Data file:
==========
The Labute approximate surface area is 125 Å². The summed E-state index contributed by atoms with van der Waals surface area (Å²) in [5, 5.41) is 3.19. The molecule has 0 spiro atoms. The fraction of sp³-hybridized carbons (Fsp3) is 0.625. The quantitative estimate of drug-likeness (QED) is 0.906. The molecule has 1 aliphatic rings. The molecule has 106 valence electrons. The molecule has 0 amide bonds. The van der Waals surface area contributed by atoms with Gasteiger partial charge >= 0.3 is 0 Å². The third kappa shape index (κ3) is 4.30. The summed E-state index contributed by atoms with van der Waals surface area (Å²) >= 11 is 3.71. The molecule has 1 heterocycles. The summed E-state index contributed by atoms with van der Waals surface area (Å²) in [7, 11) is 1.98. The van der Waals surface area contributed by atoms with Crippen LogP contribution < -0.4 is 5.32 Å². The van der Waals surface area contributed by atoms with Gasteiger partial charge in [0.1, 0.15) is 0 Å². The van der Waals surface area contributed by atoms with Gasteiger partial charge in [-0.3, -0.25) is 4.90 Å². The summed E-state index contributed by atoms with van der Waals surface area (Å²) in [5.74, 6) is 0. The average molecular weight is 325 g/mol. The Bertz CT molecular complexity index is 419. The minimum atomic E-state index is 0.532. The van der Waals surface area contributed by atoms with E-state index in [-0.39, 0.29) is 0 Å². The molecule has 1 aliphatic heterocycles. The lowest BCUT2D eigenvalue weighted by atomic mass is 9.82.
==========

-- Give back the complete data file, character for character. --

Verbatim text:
The Labute approximate surface area is 125 Å². The summed E-state index contributed by atoms with van der Waals surface area (Å²) in [5, 5.41) is 3.19. The molecule has 0 spiro atoms. The fraction of sp³-hybridized carbons (Fsp3) is 0.625. The quantitative estimate of drug-likeness (QED) is 0.906. The molecule has 1 aliphatic rings. The molecule has 106 valence electrons. The molecule has 0 amide bonds. The van der Waals surface area contributed by atoms with Gasteiger partial charge >= 0.3 is 0 Å². The third kappa shape index (κ3) is 4.30. The summed E-state index contributed by atoms with van der Waals surface area (Å²) >= 11 is 3.71. The molecule has 1 heterocycles. The summed E-state index contributed by atoms with van der Waals surface area (Å²) in [7, 11) is 1.98. The van der Waals surface area contributed by atoms with Crippen LogP contribution < -0.4 is 5.32 Å². The van der Waals surface area contributed by atoms with Gasteiger partial charge in [0.1, 0.15) is 0 Å². The van der Waals surface area contributed by atoms with Gasteiger partial charge in [-0.3, -0.25) is 4.90 Å². The summed E-state index contributed by atoms with van der Waals surface area (Å²) in [5.74, 6) is 0. The average molecular weight is 325 g/mol. The Bertz CT molecular complexity index is 419. The minimum atomic E-state index is 0.532. The van der Waals surface area contributed by atoms with E-state index in [-0.39, 0.29) is 0 Å². The molecule has 1 aliphatic heterocycles. The lowest BCUT2D eigenvalue weighted by atomic mass is 9.82.